Abstract

The purpose of this paper is to understand which parameters control the palaeoenvironmental distribution of Middle Cretaceous oysters. To reach this objective, the following two step analysis has been carried out. First, ten major Upper Albian to Lower Turonian outcrops from the northern part of the Aquitain Basin (SW France) (fig. 1) were analysed with respect to their sedimentological and palaeontological features (see fig. 2 for oyster distribution). They represent a time interval corresponding to a 2nd order transgression [Hardenbol et al., 1997; Néraudeau et al., 1997], characterised in the Charentes (North Aquitaine Basin) by a great variety of depositional environments and very rich in oyster assemblages [Videt, 2004]. According to previous authors [Moreau, 1993; Néraudeau et al., 1997; Platel, 1989, 1996], this series can be divided into seven lithological units, A to G, four units (A, B, C and G) being subdivided into two or three subunits (A1 and A2, B1 to B3, C1 to C4, G1 and G2). Apart from the sub-units A1 and Tu, which correspond to the Late Albian and Early Turonian respectively, all the lithological sub-units A2 to G2 correspond to the Cenomanian series. A and B belong to the lower Cenomanian, C1 to C3 to the middle Cenomanian, and C4 to G2 to the Upper Cenomanian. In terms of palaeoenvironments, unit A is considered as deposits of a sandy estuary (with local lignite layers) [Néraudeau et al., 2002, 2003; Perrichot, 2003], and unit B as shallow subtidal sand dunes [Vullo et al., 2003]. Unit C corresponds to the optimal development of a carbonate platform with rudists [Chéreau et al., 1997], unit D to a marly open shelf marly facies, unit E to an oyster bank mainly composed of Pycnodonte biauriculata [Dhondt, 1984], unit F to a moderately deep bioclastic facies colonised by rudist Ichthyosarcolites triangularis and, unit G, which forms progressively marly up-section, to progressive platform flooding at the Cenomanian-Turonian boundary. From the analysis of these different lithological units and subunits, the North Aquitaine Basin can be considered as a mixed siliciclastic-carbonate platform. Two main depositional systems have been identified, namely an open one and a closed one. The synthetic distribution of twelve kinds of oysters biofacies (bf1 to bf12) described in these units and subunits is summed up in figure 3 according to depositional type, lithology and depth.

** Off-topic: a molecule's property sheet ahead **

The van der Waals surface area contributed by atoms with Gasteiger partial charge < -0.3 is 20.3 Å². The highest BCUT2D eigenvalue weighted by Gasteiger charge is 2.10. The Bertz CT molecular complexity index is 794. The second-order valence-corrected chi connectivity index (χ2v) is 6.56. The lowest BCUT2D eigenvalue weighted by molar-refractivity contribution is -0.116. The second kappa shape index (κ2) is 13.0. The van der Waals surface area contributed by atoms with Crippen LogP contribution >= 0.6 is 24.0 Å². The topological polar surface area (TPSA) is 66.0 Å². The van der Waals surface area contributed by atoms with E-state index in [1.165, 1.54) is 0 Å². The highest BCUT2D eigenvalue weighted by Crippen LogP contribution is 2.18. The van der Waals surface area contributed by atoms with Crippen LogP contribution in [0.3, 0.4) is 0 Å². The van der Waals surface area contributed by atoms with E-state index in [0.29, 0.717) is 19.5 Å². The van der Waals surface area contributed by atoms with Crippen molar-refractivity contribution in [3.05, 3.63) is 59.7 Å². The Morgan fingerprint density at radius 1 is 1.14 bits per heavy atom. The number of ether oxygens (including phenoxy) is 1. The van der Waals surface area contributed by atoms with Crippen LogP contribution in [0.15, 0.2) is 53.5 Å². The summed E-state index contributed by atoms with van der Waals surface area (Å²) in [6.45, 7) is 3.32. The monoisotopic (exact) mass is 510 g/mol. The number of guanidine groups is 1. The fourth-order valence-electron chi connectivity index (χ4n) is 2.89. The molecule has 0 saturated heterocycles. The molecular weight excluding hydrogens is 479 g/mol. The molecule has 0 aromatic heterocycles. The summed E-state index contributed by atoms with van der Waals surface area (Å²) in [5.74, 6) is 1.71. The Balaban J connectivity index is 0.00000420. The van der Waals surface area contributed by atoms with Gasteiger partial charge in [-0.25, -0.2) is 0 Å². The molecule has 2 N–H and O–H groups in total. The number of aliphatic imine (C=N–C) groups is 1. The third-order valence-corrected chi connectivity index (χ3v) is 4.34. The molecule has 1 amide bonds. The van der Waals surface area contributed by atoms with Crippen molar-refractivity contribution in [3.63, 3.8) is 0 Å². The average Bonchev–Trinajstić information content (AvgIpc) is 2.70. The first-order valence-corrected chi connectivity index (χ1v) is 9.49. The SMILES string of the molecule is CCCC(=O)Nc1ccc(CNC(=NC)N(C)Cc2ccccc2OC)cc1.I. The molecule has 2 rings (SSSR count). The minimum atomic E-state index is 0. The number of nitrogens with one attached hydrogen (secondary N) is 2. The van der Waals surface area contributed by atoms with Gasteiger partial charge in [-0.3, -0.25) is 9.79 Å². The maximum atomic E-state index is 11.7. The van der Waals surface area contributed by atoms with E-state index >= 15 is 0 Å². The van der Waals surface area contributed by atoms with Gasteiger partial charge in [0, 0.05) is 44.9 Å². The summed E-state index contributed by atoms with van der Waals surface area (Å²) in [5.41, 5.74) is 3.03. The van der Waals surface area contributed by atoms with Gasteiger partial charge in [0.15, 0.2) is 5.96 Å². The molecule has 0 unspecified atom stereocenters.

Based on the palaeoenvironmental distribution of Middle Cretaceous oysters in the northern part of the Aquitain Basin, the palaeoecological affinities of the nine marine species are discussed regarding seven main parameters i.e., oxygenation, water turbulence, salinity, turbidity, bathymetry, grain size, and substrate consistency (i.e. “hardground” VS “softground”) (fig. 4).

Acutostrea aff. incurva (Nilson, 1827) (figs 4, 5h) and Curvostrea rouvillei (Coquand, 1862) (figs 4, 5i) are very rare species with a distribution that is still ambiguous. Apparently they preferred soft substrates and seem to have tolerated lowered oxygen levels. In addition, they are encountered in quiet, deep environments, i.e., the lower infralittoral to circalittoral zones sensu Néraudeau et al. [2001].

Ceratostreon flabellatum (Goldfuss, 1833) (figs 4, 5e) is not a prolific species but was widely distributed all over the carbonate platform. Nevertheless it is mainly marine and located in the infralittoral zone [sensu Néraudeau et al., 2001].

Gyrostrea delettrei (Coquand, 1862) (figs 4, 5g) might have been very widespread but is very rare. It was most abundant in marginal marine environments where it was the sole oyster that tolerated brackish water conditions.

Pycnodonte biauriculata (Lamarck, 1819) (figs 4, 5d), in spite of its very short stratigraphic range (Naviculare Ammonite Zone), colonised a wide variety of environments. It is mainly a relatively medium water species (regarding to other species) [Stenzel, 1971; Harry, 1985; Freneix and Viaud, 1986], from the lower infralittoral zone [sensu Néraudeau et al., 2001] but it needed food-laden currents.

Pycnodonte vesicularis (Lamarck, 1819) (figs 4, 5f) is also an ubiquitous species. However, in contrast to Pycnodonte biauriculata, it preferred deep, soft substrates (circalittoral and deeper ones? [Néraudeau and Villier, 1997]).

Rastellum carinatum (Lamarck, 1806) (figs 4, 5c) and Rastellum diluvianum (Linne, 1767) (figs 4, 5b) exhibit an identical distribution pattern in spite of the fact that R. diluvianum is more selective than Rastellum carinatum. Carter [1968], Jablonsky and Lutz [1980] and Freneix and Viaud [1986] have already demonstrate that these species do not tolerate turbulent conditions but are particularly adapted to quiet water and soft substrates. The two species also do not tolerate salinity variations.

Rhynchostreon suborbiculatum (Lamarck, 1801) (figs 4, 5a) is the most ubiquitous species in the Cenomanian of the Aquitain Basin. Videt and Néraudeau [2003] and Videt [2004] have already defined the parameters that affected its shape and its abundance. As the species does not occur in brackish water deposits, salinity seems to have been a major factor limiting its distribution.

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